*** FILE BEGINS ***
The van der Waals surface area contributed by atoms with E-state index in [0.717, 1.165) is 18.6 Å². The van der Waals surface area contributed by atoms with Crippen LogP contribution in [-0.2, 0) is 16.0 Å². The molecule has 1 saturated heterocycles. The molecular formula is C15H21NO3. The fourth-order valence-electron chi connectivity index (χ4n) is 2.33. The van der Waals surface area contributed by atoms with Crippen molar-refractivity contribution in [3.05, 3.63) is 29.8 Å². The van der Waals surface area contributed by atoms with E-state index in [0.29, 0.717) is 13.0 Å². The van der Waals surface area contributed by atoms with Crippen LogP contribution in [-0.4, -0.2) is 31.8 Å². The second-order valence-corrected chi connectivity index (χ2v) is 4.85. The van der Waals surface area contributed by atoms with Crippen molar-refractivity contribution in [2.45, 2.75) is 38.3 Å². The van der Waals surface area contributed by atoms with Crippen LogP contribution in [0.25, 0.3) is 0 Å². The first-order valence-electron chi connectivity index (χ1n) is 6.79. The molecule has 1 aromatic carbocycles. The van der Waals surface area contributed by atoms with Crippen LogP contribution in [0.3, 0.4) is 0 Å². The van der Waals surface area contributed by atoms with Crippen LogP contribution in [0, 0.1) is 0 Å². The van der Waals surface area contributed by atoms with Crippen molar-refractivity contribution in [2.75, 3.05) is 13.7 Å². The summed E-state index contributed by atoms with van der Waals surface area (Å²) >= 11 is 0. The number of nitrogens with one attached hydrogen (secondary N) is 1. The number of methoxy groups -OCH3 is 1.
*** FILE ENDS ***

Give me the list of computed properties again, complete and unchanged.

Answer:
The van der Waals surface area contributed by atoms with E-state index in [0.717, 1.165) is 18.6 Å². The van der Waals surface area contributed by atoms with Crippen LogP contribution in [-0.2, 0) is 16.0 Å². The molecule has 1 saturated heterocycles. The molecular formula is C15H21NO3. The fourth-order valence-electron chi connectivity index (χ4n) is 2.33. The van der Waals surface area contributed by atoms with Crippen molar-refractivity contribution in [3.05, 3.63) is 29.8 Å². The van der Waals surface area contributed by atoms with E-state index in [0.29, 0.717) is 13.0 Å². The van der Waals surface area contributed by atoms with Crippen LogP contribution in [-0.4, -0.2) is 31.8 Å². The second-order valence-corrected chi connectivity index (χ2v) is 4.85. The van der Waals surface area contributed by atoms with Crippen molar-refractivity contribution in [2.45, 2.75) is 38.3 Å². The van der Waals surface area contributed by atoms with Crippen LogP contribution in [0.25, 0.3) is 0 Å². The first-order valence-electron chi connectivity index (χ1n) is 6.79. The molecule has 1 aromatic carbocycles. The van der Waals surface area contributed by atoms with Crippen LogP contribution in [0.3, 0.4) is 0 Å². The van der Waals surface area contributed by atoms with Crippen LogP contribution in [0, 0.1) is 0 Å². The van der Waals surface area contributed by atoms with Crippen molar-refractivity contribution in [2.75, 3.05) is 13.7 Å². The summed E-state index contributed by atoms with van der Waals surface area (Å²) >= 11 is 0. The number of nitrogens with one attached hydrogen (secondary N) is 1. The number of methoxy groups -OCH3 is 1.